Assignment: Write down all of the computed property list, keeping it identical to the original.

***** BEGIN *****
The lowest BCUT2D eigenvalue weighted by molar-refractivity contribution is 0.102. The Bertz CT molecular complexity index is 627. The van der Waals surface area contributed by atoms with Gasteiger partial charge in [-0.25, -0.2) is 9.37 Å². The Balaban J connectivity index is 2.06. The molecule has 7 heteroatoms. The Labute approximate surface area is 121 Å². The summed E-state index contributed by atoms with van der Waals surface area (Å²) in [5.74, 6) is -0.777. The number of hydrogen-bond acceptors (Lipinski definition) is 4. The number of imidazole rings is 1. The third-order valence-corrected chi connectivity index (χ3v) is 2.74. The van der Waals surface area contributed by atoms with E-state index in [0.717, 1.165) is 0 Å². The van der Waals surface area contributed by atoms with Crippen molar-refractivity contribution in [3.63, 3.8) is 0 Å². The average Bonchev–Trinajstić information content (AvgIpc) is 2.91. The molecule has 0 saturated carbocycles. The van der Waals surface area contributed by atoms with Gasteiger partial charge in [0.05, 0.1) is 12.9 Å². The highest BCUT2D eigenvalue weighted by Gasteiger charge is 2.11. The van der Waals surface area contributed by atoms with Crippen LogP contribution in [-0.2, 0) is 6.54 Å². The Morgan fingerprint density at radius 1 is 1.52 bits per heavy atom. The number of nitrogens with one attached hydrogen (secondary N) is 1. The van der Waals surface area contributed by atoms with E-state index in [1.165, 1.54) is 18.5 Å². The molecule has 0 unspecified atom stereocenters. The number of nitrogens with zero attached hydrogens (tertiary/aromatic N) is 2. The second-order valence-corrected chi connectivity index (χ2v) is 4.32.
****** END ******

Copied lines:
The lowest BCUT2D eigenvalue weighted by molar-refractivity contribution is 0.102. The Bertz CT molecular complexity index is 627. The van der Waals surface area contributed by atoms with Gasteiger partial charge in [-0.25, -0.2) is 9.37 Å². The Balaban J connectivity index is 2.06. The molecule has 7 heteroatoms. The Labute approximate surface area is 121 Å². The summed E-state index contributed by atoms with van der Waals surface area (Å²) in [5.74, 6) is -0.777. The number of hydrogen-bond acceptors (Lipinski definition) is 4. The number of imidazole rings is 1. The third-order valence-corrected chi connectivity index (χ3v) is 2.74. The van der Waals surface area contributed by atoms with E-state index in [0.717, 1.165) is 0 Å². The van der Waals surface area contributed by atoms with Crippen molar-refractivity contribution in [3.63, 3.8) is 0 Å². The average Bonchev–Trinajstić information content (AvgIpc) is 2.91. The molecule has 0 saturated carbocycles. The van der Waals surface area contributed by atoms with Gasteiger partial charge in [0.05, 0.1) is 12.9 Å². The highest BCUT2D eigenvalue weighted by Gasteiger charge is 2.11. The van der Waals surface area contributed by atoms with Crippen LogP contribution in [-0.2, 0) is 6.54 Å². The Morgan fingerprint density at radius 1 is 1.52 bits per heavy atom. The number of nitrogens with one attached hydrogen (secondary N) is 1. The van der Waals surface area contributed by atoms with E-state index in [1.165, 1.54) is 18.5 Å². The molecule has 0 unspecified atom stereocenters. The number of nitrogens with zero attached hydrogens (tertiary/aromatic N) is 2. The second-order valence-corrected chi connectivity index (χ2v) is 4.32.